No doubt you have heard the maxim that the best time to plant a tree was last year. Similarly, for boosting our immune system, last year was a better time to start, but better now than never. Unfortunately, these are not normal times, and some choices may be temporarily unavailable. Stores may be temporarily out of the healthier foods, although locally, it seems that the healthier foods are in good supply. I have yet to see a shortage of cabbage, potatoes, carrots, or any of a dozen other fresh fruits and vegetables that I usually buy. Briefly, I noticed a shortage of Old Fashioned Rolled Oats and Flaxseed. If you didn’t hear about that shortage, you may take it as another indication of how far America has strayed from an understanding of which foods are supportive of good health.
While the search for a medication that can protect us from COVID-19 progresses, it’s important to remember that the virus that causes COVID-19 is only one of many viruses that we need to protect ourselves from. The list of viruses we have learned to control through public health measures and vaccinations, in particular, is remarkably long. Today, few give much thought to viruses that cause measles, rubella, chickenpox/shingles, roseola, smallpox, hepatitis, etc. Aside from reminders about the need for vaccinations, few give these viruses a thought. At one time, many of these viruses ravaged society on a scale that dwarfs what we face with COVID-19.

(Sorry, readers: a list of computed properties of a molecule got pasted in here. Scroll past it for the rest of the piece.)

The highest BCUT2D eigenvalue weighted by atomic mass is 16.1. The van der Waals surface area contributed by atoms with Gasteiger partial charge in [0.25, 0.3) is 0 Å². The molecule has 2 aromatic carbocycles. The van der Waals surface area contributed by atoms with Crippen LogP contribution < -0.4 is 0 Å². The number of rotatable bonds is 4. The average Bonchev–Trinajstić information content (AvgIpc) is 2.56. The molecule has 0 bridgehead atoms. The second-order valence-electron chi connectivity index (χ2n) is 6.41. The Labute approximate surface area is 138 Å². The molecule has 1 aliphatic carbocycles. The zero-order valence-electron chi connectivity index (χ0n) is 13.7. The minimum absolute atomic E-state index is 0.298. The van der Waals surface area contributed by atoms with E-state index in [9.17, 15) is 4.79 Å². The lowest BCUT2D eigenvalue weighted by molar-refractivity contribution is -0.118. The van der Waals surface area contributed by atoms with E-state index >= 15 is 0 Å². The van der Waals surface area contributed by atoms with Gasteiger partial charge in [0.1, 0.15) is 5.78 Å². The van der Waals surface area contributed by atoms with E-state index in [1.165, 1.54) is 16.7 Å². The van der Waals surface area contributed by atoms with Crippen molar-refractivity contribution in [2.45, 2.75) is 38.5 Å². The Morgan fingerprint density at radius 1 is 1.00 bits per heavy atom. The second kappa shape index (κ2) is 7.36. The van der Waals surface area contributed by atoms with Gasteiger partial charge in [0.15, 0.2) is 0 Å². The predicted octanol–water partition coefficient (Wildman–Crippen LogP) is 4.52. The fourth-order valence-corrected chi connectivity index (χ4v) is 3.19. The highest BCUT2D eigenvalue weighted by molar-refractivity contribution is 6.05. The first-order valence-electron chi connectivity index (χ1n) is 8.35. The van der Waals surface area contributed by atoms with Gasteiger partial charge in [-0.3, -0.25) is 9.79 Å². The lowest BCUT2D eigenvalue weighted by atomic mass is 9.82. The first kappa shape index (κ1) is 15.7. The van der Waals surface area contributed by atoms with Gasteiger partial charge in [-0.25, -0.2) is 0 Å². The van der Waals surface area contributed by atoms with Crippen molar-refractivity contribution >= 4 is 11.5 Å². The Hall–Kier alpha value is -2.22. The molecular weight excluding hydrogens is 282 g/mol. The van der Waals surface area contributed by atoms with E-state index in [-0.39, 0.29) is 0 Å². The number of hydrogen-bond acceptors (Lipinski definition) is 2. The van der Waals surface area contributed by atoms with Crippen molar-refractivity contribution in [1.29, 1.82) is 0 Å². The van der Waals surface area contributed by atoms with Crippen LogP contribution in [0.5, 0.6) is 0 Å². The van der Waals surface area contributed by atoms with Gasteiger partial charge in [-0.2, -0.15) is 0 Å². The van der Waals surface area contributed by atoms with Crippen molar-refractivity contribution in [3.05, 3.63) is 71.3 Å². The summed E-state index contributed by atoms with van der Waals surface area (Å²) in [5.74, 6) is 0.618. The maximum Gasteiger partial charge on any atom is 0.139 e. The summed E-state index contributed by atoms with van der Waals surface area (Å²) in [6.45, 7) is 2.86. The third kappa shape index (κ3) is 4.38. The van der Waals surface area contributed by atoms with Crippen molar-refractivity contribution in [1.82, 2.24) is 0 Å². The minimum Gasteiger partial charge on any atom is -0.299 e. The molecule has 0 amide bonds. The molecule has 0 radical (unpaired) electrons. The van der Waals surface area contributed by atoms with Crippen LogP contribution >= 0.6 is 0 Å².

A highly contagious disease like the coronavirus can sweep through communities like an uncontrolled forest fire that burns until there is nothing left to catch fire. Fortunately, the wildfire we face is one that can be slowed to help support the most vulnerable. For this to happen, we need only follow the guidelines on the previously mentioned postcard.
For most, routine life has been disrupted. Many services deemed nonessential are closed. Gyms, where you may have exercised, are closed. Places, where you may have socialized, are closed, and for some, this lack of social connection will be depressing. Hopefully, this will be a temporary disruption, and life will soon return to normal. For now, if short of ideas for creatively using time at home for homeschooling, meal planning, gardening, or staying fit, the Sunday edition of the eNewspaper version of the Huntsville Times is full of ideas, and for now is free for all to read at al.com/ReadHT. The comics in the local paper can be a reprieve from boredom and stress. As for random advice, no one beats Marilyn vos Savant’s column in the newspaper’s Parade supplement. Enjoy your free subscription while it lasts.
Extra time at home can be an opportunity to reflect on food habits and positive changes that can contribute to better health. While last year would have been a better time for this endeavor, better now than next year. If in need of ideas, I suggest reading through articles I’ve previously posted. A walk back through the previous year’s archives will provide an abundance of suggestions.